This depiction of Native Americans in The Lone Ranger actually serves an even deeper revision of the genre, as it posits war as the underlying oppressor in American society. Here's how it's done: In making Tonto and Reid equals, the filmmakers are able to give them a mutual enemy. This is Cole (Tom Wilkinson), a railroad magnate trying to lay tracks from Texas to California. A treaty between the U.S. and the Indian tribes has prevented him from building on tribal lands, so he makes it look like the Comanches--Tonto's tribe--have broken the agreement, thus opening up their land for train travel. The turn of events will lead to war--and Indian genocide at the hands of the U.S. Cavalry. But who could make a fuss over the survival of an indigenous people when there are American dollars to be made?
It comes across like a Western as told by Howard Zinn, a shocking change for a genre that has leaned conservative in all things. Unlike previous Westerns, in which Indians were seen as an obstacle to American economic expansion, the historical perspective inherent in The Lone Ranger shows the same story from the other side and suggests that American business interests were the driving force behind the Indian massacres. There may be a lot of professors at liberal arts colleges who agree, but you'll be unable to find that point of view in more than a couple of movies through the Western's long history.
This may be a new perspective for its genre, but a variant of it has been amazingly common in other summer blockbusters, particularly those released this year. And its implications hit far closer to home than the events of the 19th century. You can learn a lot about a film's values from examining the motivations of its villains, and you can learn a lot about a society--or at least what Hollywood thinks society want to hear--when it produces three mainstream movies in a few months that gives its villains the exact same motivation. Iron Man 3, White House Down, and The Lone Ranger span cinematic categories--respectively, we have a comic-book film, a political action thriller, and a Western--but each of their stories portrays war, and implicitly the War on Terror, as caused by corporations and greed.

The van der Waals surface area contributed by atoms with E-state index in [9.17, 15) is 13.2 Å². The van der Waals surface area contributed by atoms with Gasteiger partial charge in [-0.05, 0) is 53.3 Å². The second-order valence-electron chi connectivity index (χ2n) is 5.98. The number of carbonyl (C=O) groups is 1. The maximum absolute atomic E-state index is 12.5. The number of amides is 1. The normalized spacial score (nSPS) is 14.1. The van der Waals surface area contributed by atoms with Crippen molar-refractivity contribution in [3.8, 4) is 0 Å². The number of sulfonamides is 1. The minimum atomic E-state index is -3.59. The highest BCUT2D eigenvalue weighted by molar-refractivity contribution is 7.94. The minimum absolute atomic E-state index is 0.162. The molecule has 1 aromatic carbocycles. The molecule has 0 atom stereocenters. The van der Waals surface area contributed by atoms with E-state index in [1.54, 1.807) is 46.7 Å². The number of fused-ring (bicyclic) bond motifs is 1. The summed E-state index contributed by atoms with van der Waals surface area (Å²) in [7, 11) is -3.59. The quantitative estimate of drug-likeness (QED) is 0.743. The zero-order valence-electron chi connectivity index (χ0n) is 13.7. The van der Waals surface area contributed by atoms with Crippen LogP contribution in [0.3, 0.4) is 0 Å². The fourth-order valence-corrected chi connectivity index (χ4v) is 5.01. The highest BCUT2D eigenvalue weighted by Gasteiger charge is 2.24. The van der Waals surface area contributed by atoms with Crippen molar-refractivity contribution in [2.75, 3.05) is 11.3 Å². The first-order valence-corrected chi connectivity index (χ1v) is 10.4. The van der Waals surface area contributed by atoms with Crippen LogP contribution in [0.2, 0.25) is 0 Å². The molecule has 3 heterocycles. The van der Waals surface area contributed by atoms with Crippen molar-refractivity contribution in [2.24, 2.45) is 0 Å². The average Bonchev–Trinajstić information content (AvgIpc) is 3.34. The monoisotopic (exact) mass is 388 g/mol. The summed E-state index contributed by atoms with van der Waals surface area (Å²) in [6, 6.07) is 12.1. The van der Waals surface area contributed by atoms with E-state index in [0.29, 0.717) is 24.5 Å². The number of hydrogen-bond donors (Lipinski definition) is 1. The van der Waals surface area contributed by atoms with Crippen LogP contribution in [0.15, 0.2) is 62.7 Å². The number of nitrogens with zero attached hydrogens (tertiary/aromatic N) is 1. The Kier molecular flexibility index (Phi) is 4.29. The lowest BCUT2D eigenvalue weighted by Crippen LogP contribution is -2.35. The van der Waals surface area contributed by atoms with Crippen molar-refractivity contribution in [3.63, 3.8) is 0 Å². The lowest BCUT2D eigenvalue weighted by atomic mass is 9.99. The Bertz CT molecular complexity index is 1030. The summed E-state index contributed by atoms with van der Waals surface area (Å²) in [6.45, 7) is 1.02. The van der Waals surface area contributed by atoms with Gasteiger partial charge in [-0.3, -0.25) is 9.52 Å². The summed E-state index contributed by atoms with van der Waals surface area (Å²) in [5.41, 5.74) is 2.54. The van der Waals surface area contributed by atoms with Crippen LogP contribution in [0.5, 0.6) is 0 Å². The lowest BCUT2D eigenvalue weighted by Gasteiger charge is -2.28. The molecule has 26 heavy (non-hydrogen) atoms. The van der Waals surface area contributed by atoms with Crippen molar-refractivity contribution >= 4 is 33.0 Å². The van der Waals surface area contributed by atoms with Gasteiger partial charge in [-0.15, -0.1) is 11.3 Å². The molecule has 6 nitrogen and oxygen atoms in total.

In Iron Man 3, we are introduced to an Osama Bin Laden-like terrorist named the Mandarin (played by Ben Kingsley), who is carrying out attacks on American military bases. But halfway through the film, we learn--spoiler alert--that the Mandarin is just a decoy character dreamed up by a scientist to provide cover for his experimentation on war veterans. The film's writer/director Shane Black explained this major plot twist as "a message that's more interesting for the modern world, because I think there's a lot of fear that's generated toward very available and obvious targets, which could perhaps be directed more intelligently at what's behind them." The Iron Man franchise laid the groundwork for this subtext from its first film, which featured Jeff Bridges as a greedy arms dealer who was arming the a Taliban-like terrorist group to drive sales.